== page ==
My involvement in the Society for American Baseball Research (SABR) BioProject and Games Project expanded this year. In the past, I have written biographies for former major league players Fats Dantonio and Scooter Tucker. Dantonio’s bio has already been published in the SABR book Who’s on First: Replacement Players in WWII, while Tucker’s is slated for inclusion in a pending SABR book on the 1995 Cleveland Indians. I’ve written the game account of Jerry Reuss’ one-hitter in 1965 for the Houston Astros which will be included in a planned SABR book about the greatest games in the Houston Astrodome.
Each of these SABR projects is a collaborative effort with other SABR members. The publication process includes rigorous fact-checking and editorial review steps. Each project involves extensive research, usually requiring searches of old magazines and newspapers from the related time period to find source material. However, getting to interview the major league players for the biographies is a real treat for me.
In 2016, I wrote the bio of Ivan de Jesus for a pending SABR book about the top major league players from Puerto Rico.
As part of the Games Project, I also wrote game accounts for Boo Ferriss’ first eight major league games as a 1945 Boston Red Sox rookie, all of which he won. I wrote accounts of two St. Louis Cardinals World Series games in 1928 and a game in 1948 in which Cardinals pitcher Harry Brecheen pitched a near perfect game. These three stories will become part of a planned SABR book about the greatest games in St. Louis’ old Sportsman’s Park.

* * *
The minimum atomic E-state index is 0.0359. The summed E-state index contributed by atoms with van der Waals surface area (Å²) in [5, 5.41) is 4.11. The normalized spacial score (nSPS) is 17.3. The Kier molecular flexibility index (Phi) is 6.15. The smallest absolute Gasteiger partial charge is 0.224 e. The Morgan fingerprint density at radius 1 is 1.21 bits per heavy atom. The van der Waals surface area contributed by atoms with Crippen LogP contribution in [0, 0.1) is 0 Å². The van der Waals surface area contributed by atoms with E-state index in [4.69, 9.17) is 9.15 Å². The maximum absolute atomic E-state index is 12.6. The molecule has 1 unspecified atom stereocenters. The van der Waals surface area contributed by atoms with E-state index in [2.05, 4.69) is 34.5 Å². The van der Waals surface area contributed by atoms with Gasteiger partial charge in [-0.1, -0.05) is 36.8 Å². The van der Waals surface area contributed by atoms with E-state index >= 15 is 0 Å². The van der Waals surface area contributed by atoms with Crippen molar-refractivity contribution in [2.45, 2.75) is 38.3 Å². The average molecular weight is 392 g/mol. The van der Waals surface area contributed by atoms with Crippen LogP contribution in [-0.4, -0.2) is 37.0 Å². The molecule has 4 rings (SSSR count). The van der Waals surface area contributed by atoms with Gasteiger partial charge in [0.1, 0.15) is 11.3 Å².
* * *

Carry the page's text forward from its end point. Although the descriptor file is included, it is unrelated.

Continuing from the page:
For next year, I am already committed to write the biography of Stan Javier for a book about the greatest MLB players from the Dominican Republic. Additionally, I am on point to write two game accounts for a planned book about the greatest games in Cincinnati’s old Crosley Field, as well as two related to the greatest games in New York Mets history.
My currently published work for the BioProject and Games Project can be found at http://sabr.org/richard-cuicchi/.
Another project I assisted with this year came through a request from a fellow SABR member in Texas. He is writing a book about the minor league Dixie Series, which was an inter-league post-season playoff between the first-place teams of the Southern Association and Texas League from the 1920s to the 1950s. The New Orleans Pelicans minor league team was a participant in those post-season games for a number of years. So I helped this gentleman research those games by going through The Times-Picayune newspaper archives to find relevant articles he could reference in the book.
Besides my blog on The Tenth Inning, I use Twitter (@thetenthinning) and Facebook (https://www.facebook.com/pages/The-Tenth-Inning/492137224155014) to extend the reach of my work. A number of my blog posts have been published by SportsNOLA.com, a local New Orleans-based website that covers all sports in the metro area.
I’ve had a lot of fun with all the research and writing activities this year. They allowed me to stay current with today’s game of baseball, both locally and nationally, as well as expand my knowledge of the history and lore of this great sport. Plus it’s mostly kept me out of trouble with my wife. However, I’m glad I didn’t have to do this as a full-time paid job. I think I would have had many a starving day.